Are we living in a designer universe?
The creators of the world were closer to men than to gods, argues John Gribbin.
Photo: WALES NEWS SERVICE
The argument over whether the universe has a creator, and who that might be, is among the oldest in human history. But amid the raging arguments between believers and sceptics, one possibility has been almost ignored – the idea that the universe around us was created by people very much like ourselves, using devices not too dissimilar to those available to scientists today.
As with much else in modern physics, the idea involves particle acceleration, the kind of thing that goes on in the Large Hadron Collider in Switzerland. Before the LHC began operating, a few alarmists worried that it might create a black hole which would destroy the world. That was never on the cards: although it is just possible that the device could generate an artificial black hole, it would be too small to swallow an atom, let alone the Earth.
However, to create a new universe would require a machine only slightly more powerful than the LHC – and there is every chance that our own universe may have been manufactured in this way.
This is possible for two reasons. First, black holes may – as science fiction aficionados will be well aware – act as gateways to other regions of space and time. Second, because of the curious fact that gravity has negative energy, it takes no energy to make a universe. Despite the colossal amount of energy contained in every atom of matter, it is precisely balanced by the negativity of gravity.
Black holes, moreover, are relatively easy to make. For any object, there is a critical radius, called the Schwarzschild radius, at which its mass will form a black hole. The Schwarzschild radius for the Sun is about two miles, 1/200,000th of its current width; for the Earth to become a black hole, it would have to be squeezed into a ball with a radius of one centimetre.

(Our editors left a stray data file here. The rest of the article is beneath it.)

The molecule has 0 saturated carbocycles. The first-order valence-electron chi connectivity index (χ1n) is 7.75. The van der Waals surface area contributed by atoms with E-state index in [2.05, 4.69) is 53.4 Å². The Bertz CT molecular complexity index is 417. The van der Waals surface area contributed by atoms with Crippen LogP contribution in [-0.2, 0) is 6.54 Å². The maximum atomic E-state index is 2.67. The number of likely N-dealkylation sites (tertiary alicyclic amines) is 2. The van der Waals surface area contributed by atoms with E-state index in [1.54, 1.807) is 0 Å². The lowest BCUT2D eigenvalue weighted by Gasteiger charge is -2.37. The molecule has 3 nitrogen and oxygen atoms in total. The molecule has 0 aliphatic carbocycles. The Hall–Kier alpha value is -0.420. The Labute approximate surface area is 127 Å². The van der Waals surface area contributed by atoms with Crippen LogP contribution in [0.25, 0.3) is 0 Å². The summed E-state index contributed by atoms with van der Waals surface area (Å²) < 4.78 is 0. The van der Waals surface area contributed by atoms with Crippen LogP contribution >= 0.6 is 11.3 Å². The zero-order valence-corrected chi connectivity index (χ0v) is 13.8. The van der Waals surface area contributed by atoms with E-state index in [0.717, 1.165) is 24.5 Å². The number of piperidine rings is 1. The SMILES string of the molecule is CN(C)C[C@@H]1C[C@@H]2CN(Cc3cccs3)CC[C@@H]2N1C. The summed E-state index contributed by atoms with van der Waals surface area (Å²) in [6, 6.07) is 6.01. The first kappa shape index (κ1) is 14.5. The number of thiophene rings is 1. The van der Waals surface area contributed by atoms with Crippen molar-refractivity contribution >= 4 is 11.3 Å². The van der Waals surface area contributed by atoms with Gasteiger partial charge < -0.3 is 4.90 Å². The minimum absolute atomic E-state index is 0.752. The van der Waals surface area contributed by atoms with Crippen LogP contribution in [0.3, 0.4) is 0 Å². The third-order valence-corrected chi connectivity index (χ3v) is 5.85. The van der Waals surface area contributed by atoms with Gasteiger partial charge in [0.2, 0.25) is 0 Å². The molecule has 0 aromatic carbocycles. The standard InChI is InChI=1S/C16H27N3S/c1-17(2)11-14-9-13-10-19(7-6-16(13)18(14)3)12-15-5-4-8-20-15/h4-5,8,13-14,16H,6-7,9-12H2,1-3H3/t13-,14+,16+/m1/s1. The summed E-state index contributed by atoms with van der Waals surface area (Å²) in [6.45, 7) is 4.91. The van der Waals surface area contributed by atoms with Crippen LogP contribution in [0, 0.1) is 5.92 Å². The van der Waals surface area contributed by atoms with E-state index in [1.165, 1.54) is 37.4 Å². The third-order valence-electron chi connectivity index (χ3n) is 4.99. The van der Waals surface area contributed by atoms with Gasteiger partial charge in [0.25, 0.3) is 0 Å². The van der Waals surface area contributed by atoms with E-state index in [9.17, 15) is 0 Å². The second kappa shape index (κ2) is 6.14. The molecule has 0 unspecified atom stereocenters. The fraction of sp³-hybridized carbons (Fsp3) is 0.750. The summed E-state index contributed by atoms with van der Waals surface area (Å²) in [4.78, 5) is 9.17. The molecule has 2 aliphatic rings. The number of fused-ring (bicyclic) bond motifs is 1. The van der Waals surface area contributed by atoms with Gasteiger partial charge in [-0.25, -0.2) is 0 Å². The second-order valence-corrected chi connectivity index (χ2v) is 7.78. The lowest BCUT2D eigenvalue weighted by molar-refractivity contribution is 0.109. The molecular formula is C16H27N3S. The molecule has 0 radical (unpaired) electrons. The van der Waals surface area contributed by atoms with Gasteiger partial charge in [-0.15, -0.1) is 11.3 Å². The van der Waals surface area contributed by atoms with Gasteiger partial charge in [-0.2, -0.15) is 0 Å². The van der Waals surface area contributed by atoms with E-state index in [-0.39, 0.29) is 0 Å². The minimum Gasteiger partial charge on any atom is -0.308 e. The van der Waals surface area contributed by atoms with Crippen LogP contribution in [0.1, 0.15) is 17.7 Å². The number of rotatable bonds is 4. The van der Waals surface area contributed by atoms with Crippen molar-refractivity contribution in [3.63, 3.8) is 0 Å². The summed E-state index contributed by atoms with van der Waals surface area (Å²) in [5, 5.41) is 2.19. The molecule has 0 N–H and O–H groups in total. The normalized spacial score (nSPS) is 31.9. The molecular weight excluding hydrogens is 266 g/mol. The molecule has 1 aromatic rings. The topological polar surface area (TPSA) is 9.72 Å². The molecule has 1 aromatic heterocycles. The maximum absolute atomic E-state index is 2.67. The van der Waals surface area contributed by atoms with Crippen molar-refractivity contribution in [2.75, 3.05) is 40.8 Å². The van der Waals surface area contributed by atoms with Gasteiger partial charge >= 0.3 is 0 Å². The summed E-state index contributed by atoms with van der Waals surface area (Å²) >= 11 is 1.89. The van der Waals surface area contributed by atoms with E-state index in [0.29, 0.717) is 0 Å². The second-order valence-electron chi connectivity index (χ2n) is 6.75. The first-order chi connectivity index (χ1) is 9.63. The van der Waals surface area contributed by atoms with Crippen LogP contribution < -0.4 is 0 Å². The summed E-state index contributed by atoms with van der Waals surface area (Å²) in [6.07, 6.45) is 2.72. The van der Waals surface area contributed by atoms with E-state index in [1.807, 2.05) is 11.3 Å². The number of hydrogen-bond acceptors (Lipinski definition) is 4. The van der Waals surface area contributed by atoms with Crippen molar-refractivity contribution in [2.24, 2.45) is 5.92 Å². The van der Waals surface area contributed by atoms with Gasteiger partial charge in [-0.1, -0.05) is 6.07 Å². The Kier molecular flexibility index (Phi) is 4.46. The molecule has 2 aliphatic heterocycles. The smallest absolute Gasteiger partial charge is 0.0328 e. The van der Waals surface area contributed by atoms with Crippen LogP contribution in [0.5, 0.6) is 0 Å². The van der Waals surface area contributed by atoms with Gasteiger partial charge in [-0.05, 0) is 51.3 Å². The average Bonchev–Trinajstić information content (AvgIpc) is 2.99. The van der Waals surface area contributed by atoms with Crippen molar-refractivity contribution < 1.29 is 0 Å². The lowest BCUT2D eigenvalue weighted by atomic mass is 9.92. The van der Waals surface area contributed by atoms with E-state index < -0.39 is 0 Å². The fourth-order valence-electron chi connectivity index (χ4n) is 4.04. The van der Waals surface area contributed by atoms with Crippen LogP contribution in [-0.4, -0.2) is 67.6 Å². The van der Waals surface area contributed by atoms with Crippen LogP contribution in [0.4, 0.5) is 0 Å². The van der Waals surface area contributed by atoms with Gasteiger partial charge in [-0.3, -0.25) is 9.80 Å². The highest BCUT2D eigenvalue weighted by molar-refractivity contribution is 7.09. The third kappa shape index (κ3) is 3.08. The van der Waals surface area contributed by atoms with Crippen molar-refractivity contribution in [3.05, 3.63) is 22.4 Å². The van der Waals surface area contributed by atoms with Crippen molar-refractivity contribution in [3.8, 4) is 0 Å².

The black holes that could be created in a particle accelerator would be far smaller: tiny masses squeezed into incredibly tiny volumes. But because of gravity's negative energy, it doesn't matter how small such holes are: they still have the potential to inflate and expand in their own dimensions (rather than gobbling up our own). Such expansion was precisely what our universe did in the Big Bang, when it suddenly exploded from a tiny clump of matter into a fully-fledged cosmos.
Alan Guth of the Massachusetts Institute of Technology first proposed the now widely accepted idea of cosmic inflation – that the starting point of the Big Bang was far smaller, and its expansion far more rapid, than had been assumed. He has investigated the technicalities of "the creation of universes in the laboratory", and concluded that the laws of physics do, in principle, make it possible.
However, there is still scope for an intelligent designer of universes as a whole. Modern physics suggests that our universe is one of many, part of a "multiverse" where different regions of space and time may have different properties (the strength of gravity may be stronger in some and weaker in others). If our universe was made by a technologically advanced civilisation in another part of the multiverse, the designer may have been responsible for the Big Bang, but nothing more.
If such designers make universes by manufacturing black holes – the only way to do it that we are aware of – there are three levels at which they might operate. The first is just to manufacture black holes, without influencing the laws of physics in the new universe. Humanity is nearly at this level, which Gregory Benford's novel Cosm puts in an entertaining context: an American researcher finds herself, after an explosion in a particle accelerator, with a new universe on her hands, the size of a baseball.